South Sudan: Rebels claim control of key oil-producing town

Rebels loyal to former South Sudanese deputy leader, Riek Machar, say they have taken over Bentiu, capital of the oil-rich Unity State.

According to a spokesman for the mutineers, Brigadier General Lul Ruai Koang, the rebels have completed a “mopping and cleaning up” exercise on Tuesday to clear the town of government forces.

He described the small victory as “the first phase of liberation of oil fields from anti-democratic and genocidal forces.”

Brig. Gen Koang further directed all petroleum companies in South Sudan to shut down their operations and evacuate the country or risk being forcibly closed.

Reports indicate that, meanwhile, oil companies in Bentiu have been given one week to pack up and leave.

Since the outbreak of violence in the country late last year, oil production – the primary source of national income – has been significantly reduced.

Last month, the Press Secretary to the South Sudanese President, Ateny Wek Ateny, told the press that the country’s rate of oil production has been reduced by 29% – from about 245,000 barrels per day in early December 2013, to only 175,000 barrels per day.

Reports indicate that oil production had been virtually halted in Unity State for some time now, allegedly due to damages to some equipments used to facilitate the process. However, production has continued in the country’s largest producing state, Upper Nile.

United Nations spokesman, Stephane Dujarric, has told the press that peace-keeping forces successfully rescued 10 employees of Russia’s Safinat Caspian Oil from Bentiu on Tuesday.

At least 5 employees of the multinational are reported to have sustained injuries.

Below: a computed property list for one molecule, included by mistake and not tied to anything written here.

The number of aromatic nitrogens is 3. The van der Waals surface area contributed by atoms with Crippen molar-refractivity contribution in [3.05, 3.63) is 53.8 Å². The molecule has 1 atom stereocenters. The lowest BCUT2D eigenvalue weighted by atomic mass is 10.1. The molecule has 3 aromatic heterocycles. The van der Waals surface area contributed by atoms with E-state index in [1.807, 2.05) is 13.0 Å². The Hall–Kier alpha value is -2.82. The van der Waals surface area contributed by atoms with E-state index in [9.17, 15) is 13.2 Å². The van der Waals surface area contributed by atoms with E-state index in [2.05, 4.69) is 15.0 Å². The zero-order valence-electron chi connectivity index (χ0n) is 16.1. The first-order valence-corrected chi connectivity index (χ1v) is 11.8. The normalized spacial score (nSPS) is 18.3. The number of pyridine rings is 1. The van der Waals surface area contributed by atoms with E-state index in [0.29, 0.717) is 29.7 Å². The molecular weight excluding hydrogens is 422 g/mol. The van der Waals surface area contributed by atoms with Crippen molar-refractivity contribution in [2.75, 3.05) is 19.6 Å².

Reports indicate that the fighting in Unity State began over the weekend in remote oil installations.

The attack on Bentiu confirms Riek Machar’s recent statement to the press that if President Salva Kiir, whom he described as a dictator, is to be ousted, “Juba is a target, oil fields are a target.”

Despite a ceasefire agreement between the warring factions in January, fighting has continued to rage in the world’s youngest nation.

Last week, the Intergovernmental Authority for Development’s (IGAD) ceasefire monitoring and verification team officially commenced their duties in the country.

Meanwhile, IGAD has announced that the discussions between the government and rebels is scheduled to resume on April 22nd following a prolonged break to consult with both sides.

South Sudan’s warring factions had put forward contradictory preconditions for the peace talks to progress. While rebels want the 7 politicians in Kenya accused of complicity in the alleged coup attempt to partake in the deliberations, the government has requested the opposite. IGAD recently announced that the 7 politicians will be excluded from the talks when it resumes later in the month.

Aid groups have reported that the humanitarian situation in South Sudan continues to worsen as more people are displaced.

With the rainy season fast approaching and supplies dwindling, the threat of famine has also been a source of concern for many observers. Reports indicate that while the violence has largely prevented farmers from planting, aid groups have also expressed concerns over their inability to shore up the necessary funds for their humanitarian operations.

Photo/Reuters/Mohamed Nureldin Abdallah